There are still some important limitations. Business Development, while technically a remote role, is very much an in-person job. I have yet to close a deal without at least one in-person meeting. The resources that used to go towards getting to the office everyday are reallocated to on-site visits, attending tradeshows, and networking events. A lot of work has to happen “on the go” in hotels, airports, and wherever else I can find WiFi. While there is certainly more flexibility in where one can live, it does help to settle near a hub for your industry. For most US Pharma roles that means Boston, the Bay Area, or Southern California. This cuts down on travel, and makes it easier to build personal connections with industry professionals. 

You started out as a synthetic organic chemist before moving into business development. How did you make that transition?

Before joining Iktos, I worked at a small molecule CDMO called Cascade Chemistry (now Actylis). I started as a bench chemist, and stayed in that role for three years. In that time, Cascade grew significantly and eventually needed to expand the sales team, so the leadership asked me directly. I had never considered BD as a career option but saw it is a unique opportunity and the Head of BD was someone I knew I could learn a lot from.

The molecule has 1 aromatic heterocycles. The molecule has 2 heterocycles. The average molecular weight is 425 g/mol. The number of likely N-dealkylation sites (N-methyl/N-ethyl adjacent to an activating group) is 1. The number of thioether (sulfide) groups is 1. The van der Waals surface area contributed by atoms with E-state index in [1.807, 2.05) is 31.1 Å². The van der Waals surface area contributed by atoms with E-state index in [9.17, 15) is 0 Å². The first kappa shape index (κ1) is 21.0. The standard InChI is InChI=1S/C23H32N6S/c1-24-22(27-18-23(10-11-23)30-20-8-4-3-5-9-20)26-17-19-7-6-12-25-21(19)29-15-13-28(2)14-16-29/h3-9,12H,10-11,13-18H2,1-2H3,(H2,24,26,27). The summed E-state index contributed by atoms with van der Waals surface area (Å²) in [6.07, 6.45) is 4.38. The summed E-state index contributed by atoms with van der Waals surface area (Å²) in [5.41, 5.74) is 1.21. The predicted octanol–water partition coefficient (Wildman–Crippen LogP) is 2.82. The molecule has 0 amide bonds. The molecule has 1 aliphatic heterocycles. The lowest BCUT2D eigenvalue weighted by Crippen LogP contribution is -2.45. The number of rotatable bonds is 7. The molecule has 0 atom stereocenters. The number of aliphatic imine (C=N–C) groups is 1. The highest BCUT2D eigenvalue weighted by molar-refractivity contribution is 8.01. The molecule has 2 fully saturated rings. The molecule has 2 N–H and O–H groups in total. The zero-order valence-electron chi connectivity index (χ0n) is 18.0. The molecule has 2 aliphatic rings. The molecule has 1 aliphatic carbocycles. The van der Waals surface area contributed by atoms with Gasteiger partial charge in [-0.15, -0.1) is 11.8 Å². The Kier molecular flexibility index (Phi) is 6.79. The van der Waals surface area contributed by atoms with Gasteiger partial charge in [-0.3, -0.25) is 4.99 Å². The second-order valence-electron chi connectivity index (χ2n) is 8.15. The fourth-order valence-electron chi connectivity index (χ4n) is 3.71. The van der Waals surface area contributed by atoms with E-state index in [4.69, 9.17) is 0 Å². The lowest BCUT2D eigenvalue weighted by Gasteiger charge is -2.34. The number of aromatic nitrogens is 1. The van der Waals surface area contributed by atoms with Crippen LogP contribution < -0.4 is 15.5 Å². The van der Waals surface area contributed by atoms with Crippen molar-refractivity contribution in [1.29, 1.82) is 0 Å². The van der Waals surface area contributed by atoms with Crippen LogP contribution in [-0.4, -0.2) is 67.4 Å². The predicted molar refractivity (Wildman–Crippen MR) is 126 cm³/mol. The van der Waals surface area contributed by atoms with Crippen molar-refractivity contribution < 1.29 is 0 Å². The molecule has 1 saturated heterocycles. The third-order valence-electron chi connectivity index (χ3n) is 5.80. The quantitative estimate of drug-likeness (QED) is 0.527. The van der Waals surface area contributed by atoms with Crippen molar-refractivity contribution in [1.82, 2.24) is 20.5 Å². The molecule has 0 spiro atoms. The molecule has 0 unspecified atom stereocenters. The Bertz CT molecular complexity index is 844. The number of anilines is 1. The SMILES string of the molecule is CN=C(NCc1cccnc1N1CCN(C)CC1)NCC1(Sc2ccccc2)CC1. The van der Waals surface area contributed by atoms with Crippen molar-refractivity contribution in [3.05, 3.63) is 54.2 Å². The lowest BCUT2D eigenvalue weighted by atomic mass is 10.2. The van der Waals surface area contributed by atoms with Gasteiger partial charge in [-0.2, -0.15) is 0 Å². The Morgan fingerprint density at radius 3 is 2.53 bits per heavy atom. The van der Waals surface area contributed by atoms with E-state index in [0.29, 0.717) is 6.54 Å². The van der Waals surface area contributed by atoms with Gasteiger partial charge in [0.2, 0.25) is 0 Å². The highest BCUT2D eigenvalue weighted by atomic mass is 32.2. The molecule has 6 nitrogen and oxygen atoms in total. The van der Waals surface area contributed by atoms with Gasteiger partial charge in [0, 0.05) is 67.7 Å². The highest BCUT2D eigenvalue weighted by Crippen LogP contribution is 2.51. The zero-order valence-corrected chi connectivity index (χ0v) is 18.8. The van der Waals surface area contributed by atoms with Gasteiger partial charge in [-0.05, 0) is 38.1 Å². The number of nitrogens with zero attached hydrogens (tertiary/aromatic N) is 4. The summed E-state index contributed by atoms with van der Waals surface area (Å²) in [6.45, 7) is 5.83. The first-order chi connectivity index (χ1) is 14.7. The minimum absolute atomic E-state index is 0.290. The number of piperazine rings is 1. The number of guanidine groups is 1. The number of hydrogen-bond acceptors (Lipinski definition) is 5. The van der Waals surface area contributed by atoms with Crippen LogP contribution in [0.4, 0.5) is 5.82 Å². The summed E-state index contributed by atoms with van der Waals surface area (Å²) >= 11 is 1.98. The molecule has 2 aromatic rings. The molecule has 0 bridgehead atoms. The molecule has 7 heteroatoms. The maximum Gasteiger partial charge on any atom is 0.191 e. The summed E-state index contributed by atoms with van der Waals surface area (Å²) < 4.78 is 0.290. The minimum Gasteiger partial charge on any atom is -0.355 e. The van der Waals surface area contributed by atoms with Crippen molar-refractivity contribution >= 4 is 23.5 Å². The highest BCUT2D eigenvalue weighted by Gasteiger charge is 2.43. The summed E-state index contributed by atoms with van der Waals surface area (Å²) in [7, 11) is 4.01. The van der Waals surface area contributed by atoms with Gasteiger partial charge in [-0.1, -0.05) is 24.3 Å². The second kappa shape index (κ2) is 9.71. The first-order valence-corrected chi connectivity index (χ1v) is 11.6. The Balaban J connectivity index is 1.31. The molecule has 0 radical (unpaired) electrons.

This is a common trajectory. A salesperson with sufficient technical background is highly valued at CDMOs, and internal candidates with experience operating in the facility they will be selling have a huge advantage. Willingness to train my replacements helped enormously in making the transition. It overcame the largest obstacle the company faced hiring internally: replacing skilled labor. It was also the ideal way to prepare to sell the service and build rapport with the team I was soon depending on.

My advice to someone considering a switch from lab to BD is to view every aspect of your current role with the intention of eventually training your replacement, with the understanding that you will still be responsible for the quality of their output. Take this seriously, and when the opportunity presents itself, you will be a uniquely qualified candidate with a well-developed transition plan.

Describe your leadership style.

I have been fortunate to have had several great mentors throughout my career. I try to emulate what made them effective. Good leaders set clear, high expectations and exemplify them. They create opportunities to learn new skills and help cultivate greater independence and ownership in their team members.

How do your personal and professional passions complement each other?